CHESTER’S active travel lanes should be ‘paused’, according to the council’s Sustainable Travel Taskforce.

The body said yesterday (Thursday, February 11) that the lanes, on the A51 in Boughton and A5116 in Upton, had not shown a significant increase in ‘safe cycling and walking’.

‘Pause’ does not mean the lanes will be dismantled entirely.

Instead, the infrastructure will be kept in place, with signage advertising they are not in use — while the council must also agree with the suggestion before work is done.

The decision has been welcomed by both campaigners and the Conservative group on Cheshire West and Chester Council.

A spokesperson for the People Against Travel Lanes Chester group said: “We welcome and fully support the common sense decision made yesterday.

“The recommendation that community engagement and better planning now takes place to shape what happens next with an open mind is something we have been asking for from the very beginning and fully endorse.

“We are disappointed to see that Cheshire West and Chester Council failed to provide the Taskforce with further information when requested such as the feedback received from residents so this could be viewed as part of the decision making process.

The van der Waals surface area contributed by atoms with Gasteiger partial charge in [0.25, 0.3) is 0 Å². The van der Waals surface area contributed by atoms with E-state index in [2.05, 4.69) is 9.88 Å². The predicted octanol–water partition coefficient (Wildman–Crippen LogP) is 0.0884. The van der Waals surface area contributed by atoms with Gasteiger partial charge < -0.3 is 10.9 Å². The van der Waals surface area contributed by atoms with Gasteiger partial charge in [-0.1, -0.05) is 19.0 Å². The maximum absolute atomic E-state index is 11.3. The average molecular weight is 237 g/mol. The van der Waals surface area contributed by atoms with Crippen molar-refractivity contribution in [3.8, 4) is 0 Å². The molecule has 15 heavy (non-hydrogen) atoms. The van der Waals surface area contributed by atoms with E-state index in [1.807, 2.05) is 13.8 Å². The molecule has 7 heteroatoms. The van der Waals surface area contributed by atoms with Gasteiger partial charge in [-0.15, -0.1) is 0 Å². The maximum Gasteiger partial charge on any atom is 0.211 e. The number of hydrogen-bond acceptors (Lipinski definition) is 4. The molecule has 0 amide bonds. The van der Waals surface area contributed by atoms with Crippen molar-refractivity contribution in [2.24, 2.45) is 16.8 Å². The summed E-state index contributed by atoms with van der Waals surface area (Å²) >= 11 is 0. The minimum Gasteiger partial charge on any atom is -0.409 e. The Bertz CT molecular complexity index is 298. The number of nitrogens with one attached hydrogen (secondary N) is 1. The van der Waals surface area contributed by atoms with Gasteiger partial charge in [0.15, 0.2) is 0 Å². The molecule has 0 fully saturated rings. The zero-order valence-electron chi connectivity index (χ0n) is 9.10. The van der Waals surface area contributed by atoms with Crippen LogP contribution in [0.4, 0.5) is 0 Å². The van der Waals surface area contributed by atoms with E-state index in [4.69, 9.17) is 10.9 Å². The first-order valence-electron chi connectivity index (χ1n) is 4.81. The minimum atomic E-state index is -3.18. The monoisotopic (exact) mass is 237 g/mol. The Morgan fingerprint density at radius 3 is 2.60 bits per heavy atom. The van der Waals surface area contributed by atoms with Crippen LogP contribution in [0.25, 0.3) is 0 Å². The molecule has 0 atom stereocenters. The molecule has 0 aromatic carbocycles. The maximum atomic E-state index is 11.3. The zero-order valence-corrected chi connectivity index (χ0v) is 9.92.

“This is just part of a long list of failures and absence of responsibility on the part of the council and if a common sense approach was taken at the very beginning we wouldn’t have had to wait as long as we have for this recommendation.”

Previously, attempts have been made to ‘remove’ the lanes via a motion to December’s full council meeting.

Reacting to the latest development, Conservative group leader Cllr Margaret Parker said: “[The lanes] have caused inconvenience, unreasonable traffic congestion, and pollution in some of the main routes into Chester at a time when our high street needed a boost, not hindrance.

“Genuine community concern was represented by a passionate campaign via social media and this effort looks to have borne positive results.

“The question is, when will these recommendations be implemented? This has already taken too long — it’s time now for the Labour cabinet responsible for these matters to act and finally demonstrate they are listening.”

A council spokesperson said: “At its meeting of February 11, 2021, the Taskforce considered the findings of a subgroup who recommended a ‘pause’ of the experimental schemes. This recommendation to ‘pause’ was supported by a majority of the Taskforce members.

“The recommendation was not for an immediate suspension as ‘there is insufficient data available to confirm a significant increase in ‘safe cycling and walking’.

“It was a suggested ‘pause’ while the subgroup develop a new solution or a final long-term solution.

“The subgroup advised that they believe alternative options for cycling, walking and other sustainable transport are possible and the subgroup proposed to use the following months to research, review and develop proposals that will adapt, extend or replace the Emergency Active Travel Lanes routes in a safe and efficient manner.”

They added that the council was yet to receive a ‘formal communication’ of the recommendations, adding that it would ‘consider the Taskforce’s recommendations and all other representations received, together with its own monitoring and evaluation’ before coming to a final conclusion.